After what seemed like an eternity, a window of opportunity opened. I'd been getting crabby and a little depressed at home, sure signs that I needed a little outdoor alone-time, so I was eager to seize a chance to stretch my legs. But where to go?
For quick overnight trips, I often go to Afton State Park. It's near the Twin Cities, and is a pleasant enough escape. But I've been there I think three times in the last year now. It was getting a little too familiar, so I started looking for somewhere new nearby.
There are several State Parks, State Forests, and other managed lands scattered around Minneapolis and St. Paul. What I wanted was to camp near water, and scout out a few areas for some packrafting later on. Jeremy at Trek Lightly mentioned the Governor Knowles State Forest in Wisconsin, but when I checked it out the website informed me that I'd have to book a campsite 7 days in advance. I can't stand booking campsites in advance. To me it's anathema to the whole point of being outside. It's too planned, and makes me feel too much like I'm part of an administrative system, rather than a free spirit. I want to camp when and where I feel like camping.
I was looking at St. Croix State Park, the largest state park in Minnesota, but it only offered two backpacking sites - a bit of a disappointment. Thankfully Jeremy came to the rescue again and recommended Wild River SP. Seven sites, 37 miles of trails, the St. Croix river, and no need to book anything in advance.
After a late start, I made the hour drive north, and arrived after the office closed. It's necessary to pre-pay for a backpacking site, and to declare which site you will stay at. The park seemed empty to me, and as nobody was there to tell me any different, I just scribbled something random on the form and let it be.
Eager to set off, I found a parking site, shouldered my huckePACK, and set off - only for disaster to strike moments later. I'd left something in the car; something vital, and slightly illegal as it is not permitted within the state parks. For this reason I will not divulge what said item was, except that it rhymes with Durban.
So, fully packed, with LT4 poles extended, I set off again, heading toward the section of the park where several backpacking sites were located, making a brief stop to fill up with water (the park guide states that water is not available at backpacking sites, which is not strictly true. What it means is that backpacking sites have not been fitted with taps/faucets - there is plenty of water around to collect and filter.)
As the trail led steadily uphill through some pleasant woodland I heard a strange sound. A distinct
. The kind of irritated, guttural growl that could only be one thing: a bear. I cursed my apparent animal magnetism. Still, I knew I'd be heading away from that sound, and as I could also hear a chicken somewhere in the distance I decided to concentrate on that instead.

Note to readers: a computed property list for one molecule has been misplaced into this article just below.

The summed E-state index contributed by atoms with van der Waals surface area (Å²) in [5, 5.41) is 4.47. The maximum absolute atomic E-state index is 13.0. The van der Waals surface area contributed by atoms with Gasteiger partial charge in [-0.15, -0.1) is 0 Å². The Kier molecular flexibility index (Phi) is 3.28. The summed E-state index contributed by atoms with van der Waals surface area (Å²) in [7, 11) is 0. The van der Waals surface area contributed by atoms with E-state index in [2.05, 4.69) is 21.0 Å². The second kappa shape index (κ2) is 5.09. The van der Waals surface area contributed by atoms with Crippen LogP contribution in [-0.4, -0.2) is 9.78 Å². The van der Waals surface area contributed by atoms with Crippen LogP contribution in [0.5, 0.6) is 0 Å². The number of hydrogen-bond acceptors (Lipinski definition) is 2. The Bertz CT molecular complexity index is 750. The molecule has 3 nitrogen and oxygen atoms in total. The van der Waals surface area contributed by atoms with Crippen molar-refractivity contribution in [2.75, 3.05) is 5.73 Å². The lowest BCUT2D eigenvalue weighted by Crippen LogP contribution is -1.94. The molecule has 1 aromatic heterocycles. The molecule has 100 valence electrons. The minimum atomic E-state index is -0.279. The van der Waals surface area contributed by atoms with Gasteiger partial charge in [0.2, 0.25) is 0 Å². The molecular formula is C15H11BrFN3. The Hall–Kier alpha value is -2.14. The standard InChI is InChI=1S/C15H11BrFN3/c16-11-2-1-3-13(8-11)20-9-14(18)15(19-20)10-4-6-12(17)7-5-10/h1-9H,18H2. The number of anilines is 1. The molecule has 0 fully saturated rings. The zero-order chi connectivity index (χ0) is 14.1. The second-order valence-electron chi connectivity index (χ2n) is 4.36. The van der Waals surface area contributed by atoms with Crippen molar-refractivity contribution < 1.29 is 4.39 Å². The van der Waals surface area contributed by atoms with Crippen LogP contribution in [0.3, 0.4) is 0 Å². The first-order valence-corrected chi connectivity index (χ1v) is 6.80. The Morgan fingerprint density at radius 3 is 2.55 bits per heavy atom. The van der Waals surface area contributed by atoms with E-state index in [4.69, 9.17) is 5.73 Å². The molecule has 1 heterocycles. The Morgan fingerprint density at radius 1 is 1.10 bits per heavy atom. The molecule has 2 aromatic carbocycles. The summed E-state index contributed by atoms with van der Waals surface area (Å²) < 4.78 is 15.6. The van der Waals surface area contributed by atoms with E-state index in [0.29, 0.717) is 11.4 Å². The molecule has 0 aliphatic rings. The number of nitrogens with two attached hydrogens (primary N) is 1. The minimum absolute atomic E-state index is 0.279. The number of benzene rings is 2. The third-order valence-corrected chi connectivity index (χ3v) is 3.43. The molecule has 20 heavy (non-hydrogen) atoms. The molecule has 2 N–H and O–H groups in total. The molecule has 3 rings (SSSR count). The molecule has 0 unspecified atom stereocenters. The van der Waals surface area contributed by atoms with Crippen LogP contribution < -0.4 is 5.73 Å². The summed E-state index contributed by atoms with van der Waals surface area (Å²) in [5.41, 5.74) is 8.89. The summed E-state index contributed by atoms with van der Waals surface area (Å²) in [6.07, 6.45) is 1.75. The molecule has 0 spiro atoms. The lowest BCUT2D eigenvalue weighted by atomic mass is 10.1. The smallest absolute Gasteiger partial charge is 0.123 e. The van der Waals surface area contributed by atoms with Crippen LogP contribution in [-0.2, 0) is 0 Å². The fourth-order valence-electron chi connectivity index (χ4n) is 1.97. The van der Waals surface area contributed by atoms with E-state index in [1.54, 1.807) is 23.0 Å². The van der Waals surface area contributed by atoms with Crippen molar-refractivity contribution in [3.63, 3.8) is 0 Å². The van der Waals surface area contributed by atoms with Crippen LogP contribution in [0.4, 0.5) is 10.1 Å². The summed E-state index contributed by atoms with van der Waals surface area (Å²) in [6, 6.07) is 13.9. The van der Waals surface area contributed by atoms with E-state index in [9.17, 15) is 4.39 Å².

Before long I reached the summit, if we can call the top of a small hill a summit. An unusually English-looking scene spread out before me; rolling hills, clumps of trees and bushes, even a oak tree. I felt oddly nostalgic.
I passed a couple of the backpacking sites - Aspen Knob and Breezy Valley. Both seemed pleasant enough, but I didn't want to camp in a forest of leafless trees. I wanted a view, and headed onwards.
A small stream soon blocked my path, and offered me a chance to put my Terroc 330s to the test. I happily sloshed across, shoes and socks getting soaked, and was pleased to find my merino socks kept my feet warm as the shoes slowly dried out along the trail. It's a most liberating feeling, and it put a big smile on my face.
Not long after this, the landscape opened out again onto a large meadow. Frogs warbled from a pond as I passed by, heading to a potential campsite overlooking the field.
When I found the site, I mulled over the possibility of staying there. Sadly, some previous visitors had left a bunch of beer cans lying around. After collecting them up, I assessed the lay of the land. If I stayed here, I'd have a nice morning view. I might even see some coyote (or that bear) crossing the meadow. But something felt wrong. Maybe it was that large mound and the suspicious holes indicating some kind of burrow nearby.
I checked the map. It wasn't far to the river, and a canoe campsite which looked promising. On my downloaded map it was marked as a canoe/backpacking site, but on the park map it was just for canoeists. Sod it. I'd take a look anyway. I was pretty sure nobody else would be there - I hadn't seen a single soul so far. The only risk would be if it was under the flood water.
I raised my hand up to the setting sun. Three fingers between it and the horizon. About three hours. More than enough time to get to the river and back if necessary, and still have time to spare to set up camp. I set off again.
It was really no distance at all, just a mile or so. But when I arrived I found perfection - exactly the kind of site I was looking for.